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~Mel's Savory Crispy-Topped Sweet Potato Casserole~

IMG_5021I keep sweet potatoes on-hand all year.  I could, and occasionally do, make a meal just for me out of a pillowy-soft steaming-hot baked sweet potato (dripping with a few pats of melting butter and seasoned with a generous grinding of sea salt and a flavorful peppercorn blend).  It's simple, straightforward, scrumptious, and, oh-so-satisfying.  Even if it weren't super-nutritious, I'd simply slide the humble sweet potato off my "favorite foods list" and onto to my "guilty-pleasures-food-list", and go right on eating them anyway.  I love baked sweet potatoes.  That said:

While beauty is in the eye of the beholder, the gnarly sweet potato isn't the prettiest of foods. Better stated, it's not something I typically serve to guests, unless everyone's eating grill-to-fix-your-own-plate in the great outdoors (where presentation is not my responsibility).  That's why I came up with this particular sweet potato casserole recipe.  It brings all the flavors of baked sweet potatoes to the table, dressed up in a pretty casserole -- simple, straightforward and scrumptious.

Flavorful, baked sweet potatoes, served-up casserole-style: 

IMG_4984When it comes to sweet potato casseroles in general, I wish folks would try to think "savory side-dish" not "sweet dessert" and season them accordingly.  Sweet potato casseroles do not need sugar, brown sugar or honey added to them, and, just-say-no to marshmallows -- sweet potatoes are full of flavor, texture and they're naturally sweet.  When served as a savory side-dish to a meal, it's my opinion, they shouldn't contain commonly used pie spices -- no cinnamon or nutmeg please.  Dehydrated garlic and onion, herbes de Provence, salt, and black pepper do it for me.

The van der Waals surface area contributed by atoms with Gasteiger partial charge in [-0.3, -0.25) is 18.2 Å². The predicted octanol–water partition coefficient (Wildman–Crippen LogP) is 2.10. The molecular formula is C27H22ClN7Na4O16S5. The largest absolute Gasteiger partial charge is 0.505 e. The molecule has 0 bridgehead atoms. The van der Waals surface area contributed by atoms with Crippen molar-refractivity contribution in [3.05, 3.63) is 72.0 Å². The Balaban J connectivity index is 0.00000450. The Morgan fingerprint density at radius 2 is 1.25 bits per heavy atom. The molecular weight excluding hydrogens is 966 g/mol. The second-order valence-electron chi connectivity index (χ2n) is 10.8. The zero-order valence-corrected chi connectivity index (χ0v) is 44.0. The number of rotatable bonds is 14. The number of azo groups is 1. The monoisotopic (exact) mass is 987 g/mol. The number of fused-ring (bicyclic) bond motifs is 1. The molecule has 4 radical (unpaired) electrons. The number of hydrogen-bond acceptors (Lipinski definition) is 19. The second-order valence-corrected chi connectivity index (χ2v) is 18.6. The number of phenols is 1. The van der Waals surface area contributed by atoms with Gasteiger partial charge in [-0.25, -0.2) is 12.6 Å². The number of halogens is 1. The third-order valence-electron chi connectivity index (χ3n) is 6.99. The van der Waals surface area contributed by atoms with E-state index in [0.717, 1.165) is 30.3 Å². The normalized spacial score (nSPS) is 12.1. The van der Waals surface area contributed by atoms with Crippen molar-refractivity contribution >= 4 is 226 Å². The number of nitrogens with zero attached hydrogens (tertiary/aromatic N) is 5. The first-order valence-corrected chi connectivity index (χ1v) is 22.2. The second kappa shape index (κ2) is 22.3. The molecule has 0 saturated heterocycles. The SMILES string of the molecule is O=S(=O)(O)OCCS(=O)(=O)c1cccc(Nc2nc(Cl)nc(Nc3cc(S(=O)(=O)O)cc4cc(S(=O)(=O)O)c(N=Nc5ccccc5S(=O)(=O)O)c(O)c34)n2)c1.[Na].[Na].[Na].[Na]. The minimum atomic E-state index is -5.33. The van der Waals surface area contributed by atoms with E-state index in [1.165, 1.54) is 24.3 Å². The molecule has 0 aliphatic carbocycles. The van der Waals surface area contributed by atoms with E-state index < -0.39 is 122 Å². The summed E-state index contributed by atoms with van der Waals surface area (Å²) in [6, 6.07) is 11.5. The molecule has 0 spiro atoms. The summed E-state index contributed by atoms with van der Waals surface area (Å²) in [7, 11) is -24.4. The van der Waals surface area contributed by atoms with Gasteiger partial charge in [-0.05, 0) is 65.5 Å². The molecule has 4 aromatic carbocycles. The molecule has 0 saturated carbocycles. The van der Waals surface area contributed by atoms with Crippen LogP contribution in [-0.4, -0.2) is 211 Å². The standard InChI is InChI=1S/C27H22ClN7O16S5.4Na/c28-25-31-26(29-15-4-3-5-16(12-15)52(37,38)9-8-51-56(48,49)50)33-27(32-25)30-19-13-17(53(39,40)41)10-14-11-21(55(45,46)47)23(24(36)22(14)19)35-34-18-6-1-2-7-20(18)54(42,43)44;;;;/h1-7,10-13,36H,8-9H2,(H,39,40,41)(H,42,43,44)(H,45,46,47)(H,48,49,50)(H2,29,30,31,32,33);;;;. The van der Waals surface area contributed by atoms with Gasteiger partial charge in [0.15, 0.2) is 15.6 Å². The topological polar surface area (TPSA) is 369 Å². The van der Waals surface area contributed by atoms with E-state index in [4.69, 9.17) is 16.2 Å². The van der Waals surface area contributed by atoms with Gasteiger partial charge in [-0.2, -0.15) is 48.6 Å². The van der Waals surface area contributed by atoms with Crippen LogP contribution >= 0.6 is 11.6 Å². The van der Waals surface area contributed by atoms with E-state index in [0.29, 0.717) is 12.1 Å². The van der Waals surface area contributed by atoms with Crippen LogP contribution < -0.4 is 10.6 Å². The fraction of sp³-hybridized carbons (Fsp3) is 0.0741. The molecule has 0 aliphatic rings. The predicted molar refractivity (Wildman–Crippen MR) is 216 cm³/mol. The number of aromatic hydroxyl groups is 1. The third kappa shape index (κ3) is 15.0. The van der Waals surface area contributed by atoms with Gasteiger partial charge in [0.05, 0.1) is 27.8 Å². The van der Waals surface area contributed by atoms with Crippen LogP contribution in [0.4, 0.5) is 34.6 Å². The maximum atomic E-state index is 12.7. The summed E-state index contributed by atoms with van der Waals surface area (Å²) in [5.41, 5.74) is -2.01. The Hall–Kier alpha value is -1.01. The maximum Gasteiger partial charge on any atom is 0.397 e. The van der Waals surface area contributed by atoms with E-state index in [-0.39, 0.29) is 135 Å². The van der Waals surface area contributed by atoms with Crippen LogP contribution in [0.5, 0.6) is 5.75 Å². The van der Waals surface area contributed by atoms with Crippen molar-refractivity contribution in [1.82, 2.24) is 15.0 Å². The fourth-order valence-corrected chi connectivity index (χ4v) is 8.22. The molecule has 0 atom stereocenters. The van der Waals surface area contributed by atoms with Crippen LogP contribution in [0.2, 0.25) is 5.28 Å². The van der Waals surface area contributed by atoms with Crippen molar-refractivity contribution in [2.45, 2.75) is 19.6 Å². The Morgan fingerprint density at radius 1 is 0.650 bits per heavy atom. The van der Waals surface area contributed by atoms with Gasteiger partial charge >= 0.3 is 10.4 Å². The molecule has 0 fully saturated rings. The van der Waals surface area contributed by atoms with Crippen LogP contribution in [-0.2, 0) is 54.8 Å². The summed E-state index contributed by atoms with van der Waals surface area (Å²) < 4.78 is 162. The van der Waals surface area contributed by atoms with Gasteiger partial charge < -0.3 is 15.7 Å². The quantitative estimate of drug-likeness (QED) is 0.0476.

An inconvenient truth:  A sweet potato is not a yam.

6a0120a8551282970b022ad37affb9200cA bit about sweet potatoes:  Sweet potatoes were first introduced to North America when Columbus brought them over from the island of St. Thomas, where this large edible root (which belongs to the morning-glory family) is native to the tropical regions of the Americas.  There are many varieties of sweet potato, but the two most widely grown commercially are a pale sweet potato and a dark-skinned variety Americans erroneously call "yam" (the true yam is not even related to the sweet potato).  The pale potato has a thin, light yellow skin and pale yellow flesh. Its flavor is not sweet, and, after being cooked, the pale sweet potato is dry and crumbly, similar to that of a Russet potato. The darker variety (pictured above) has a thicker, dark-orange skin and vivid-orange, sweet flesh.  When cooked it has a very sweet flavor and a creamy texture. The dark-skinned, orange-colored variety is the only kind I use in my recipes.

6a0120a8551282970b022ad3a12658200dWhen buying sweet potatoes, choose plump, firm even-sized ones with no cracks. Like regular potatoes they should never be stored in the refrigerator, but do need to be stored in a cool, dark, well-ventilated place. If the temperature is above 60 degrees, they'll begin to sprout, get woody and/or shriveled.  Cooked sweet potatoes, if stored in the refrigerator, last about a week.  Like regular potatoes, sweet potates are always eaten cooked, never raw.

For my savory crispy-topped sweet potato casserole:

IMG_4930For the sweet potato casserole:

6  cups smashed sweet potatoes, removed from 6 pounds sweet potatoes after baking or microwave-baking the potatoes

6  tablespoons salted butter (3/4 stick)